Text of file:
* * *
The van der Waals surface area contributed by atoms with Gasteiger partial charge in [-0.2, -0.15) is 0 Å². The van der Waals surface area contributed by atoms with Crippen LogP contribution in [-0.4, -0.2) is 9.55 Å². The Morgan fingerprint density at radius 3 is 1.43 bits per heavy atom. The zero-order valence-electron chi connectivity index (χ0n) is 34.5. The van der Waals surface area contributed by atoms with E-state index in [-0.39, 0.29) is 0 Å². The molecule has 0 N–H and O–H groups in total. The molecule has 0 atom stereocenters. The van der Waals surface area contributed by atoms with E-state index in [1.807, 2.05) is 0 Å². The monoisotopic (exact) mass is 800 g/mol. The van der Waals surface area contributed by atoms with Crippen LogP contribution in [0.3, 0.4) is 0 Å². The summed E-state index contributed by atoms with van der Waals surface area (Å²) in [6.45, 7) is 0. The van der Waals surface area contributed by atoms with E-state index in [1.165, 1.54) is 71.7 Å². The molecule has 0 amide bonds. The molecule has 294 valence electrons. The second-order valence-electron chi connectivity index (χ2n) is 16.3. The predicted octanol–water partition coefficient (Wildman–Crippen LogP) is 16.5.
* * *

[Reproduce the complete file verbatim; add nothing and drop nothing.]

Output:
The van der Waals surface area contributed by atoms with Gasteiger partial charge in [-0.2, -0.15) is 0 Å². The van der Waals surface area contributed by atoms with Crippen LogP contribution in [-0.4, -0.2) is 9.55 Å². The Morgan fingerprint density at radius 3 is 1.43 bits per heavy atom. The zero-order valence-electron chi connectivity index (χ0n) is 34.5. The van der Waals surface area contributed by atoms with E-state index in [-0.39, 0.29) is 0 Å². The molecule has 0 N–H and O–H groups in total. The molecule has 0 atom stereocenters. The van der Waals surface area contributed by atoms with E-state index in [1.807, 2.05) is 0 Å². The monoisotopic (exact) mass is 800 g/mol. The van der Waals surface area contributed by atoms with Crippen LogP contribution in [0.3, 0.4) is 0 Å². The summed E-state index contributed by atoms with van der Waals surface area (Å²) in [6.45, 7) is 0. The van der Waals surface area contributed by atoms with E-state index in [1.165, 1.54) is 71.7 Å². The molecule has 0 amide bonds. The molecule has 294 valence electrons. The second-order valence-electron chi connectivity index (χ2n) is 16.3. The predicted octanol–water partition coefficient (Wildman–Crippen LogP) is 16.5.